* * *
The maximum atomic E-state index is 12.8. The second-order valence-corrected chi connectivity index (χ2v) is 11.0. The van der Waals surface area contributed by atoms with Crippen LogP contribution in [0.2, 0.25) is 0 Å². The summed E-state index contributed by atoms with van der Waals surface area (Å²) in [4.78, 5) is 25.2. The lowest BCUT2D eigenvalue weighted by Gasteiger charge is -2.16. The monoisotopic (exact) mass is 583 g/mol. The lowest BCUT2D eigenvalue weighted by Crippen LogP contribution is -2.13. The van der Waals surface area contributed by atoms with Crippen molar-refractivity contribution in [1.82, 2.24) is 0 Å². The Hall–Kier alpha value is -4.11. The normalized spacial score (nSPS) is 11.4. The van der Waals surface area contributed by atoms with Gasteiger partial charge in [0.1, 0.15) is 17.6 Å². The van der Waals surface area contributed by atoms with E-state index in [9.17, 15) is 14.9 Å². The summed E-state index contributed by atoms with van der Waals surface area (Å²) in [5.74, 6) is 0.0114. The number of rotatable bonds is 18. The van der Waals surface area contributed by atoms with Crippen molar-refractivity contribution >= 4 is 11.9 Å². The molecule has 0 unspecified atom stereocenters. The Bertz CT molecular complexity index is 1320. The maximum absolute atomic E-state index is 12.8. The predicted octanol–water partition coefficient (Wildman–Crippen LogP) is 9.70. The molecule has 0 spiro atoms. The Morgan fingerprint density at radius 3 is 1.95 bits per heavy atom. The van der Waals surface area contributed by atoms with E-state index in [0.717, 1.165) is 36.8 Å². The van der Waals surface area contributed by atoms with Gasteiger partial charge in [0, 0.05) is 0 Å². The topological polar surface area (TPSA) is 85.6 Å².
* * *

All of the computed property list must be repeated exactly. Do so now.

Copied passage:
The maximum atomic E-state index is 12.8. The second-order valence-corrected chi connectivity index (χ2v) is 11.0. The van der Waals surface area contributed by atoms with Crippen LogP contribution in [0.2, 0.25) is 0 Å². The summed E-state index contributed by atoms with van der Waals surface area (Å²) in [4.78, 5) is 25.2. The lowest BCUT2D eigenvalue weighted by Gasteiger charge is -2.16. The monoisotopic (exact) mass is 583 g/mol. The lowest BCUT2D eigenvalue weighted by Crippen LogP contribution is -2.13. The van der Waals surface area contributed by atoms with Crippen molar-refractivity contribution in [1.82, 2.24) is 0 Å². The Hall–Kier alpha value is -4.11. The normalized spacial score (nSPS) is 11.4. The van der Waals surface area contributed by atoms with Gasteiger partial charge in [0.1, 0.15) is 17.6 Å². The van der Waals surface area contributed by atoms with E-state index in [9.17, 15) is 14.9 Å². The summed E-state index contributed by atoms with van der Waals surface area (Å²) in [5.74, 6) is 0.0114. The number of rotatable bonds is 18. The van der Waals surface area contributed by atoms with Crippen molar-refractivity contribution >= 4 is 11.9 Å². The molecule has 0 unspecified atom stereocenters. The Bertz CT molecular complexity index is 1320. The maximum absolute atomic E-state index is 12.8. The predicted octanol–water partition coefficient (Wildman–Crippen LogP) is 9.70. The molecule has 0 spiro atoms. The Morgan fingerprint density at radius 3 is 1.95 bits per heavy atom. The van der Waals surface area contributed by atoms with E-state index in [0.717, 1.165) is 36.8 Å². The van der Waals surface area contributed by atoms with Gasteiger partial charge in [0, 0.05) is 0 Å². The topological polar surface area (TPSA) is 85.6 Å².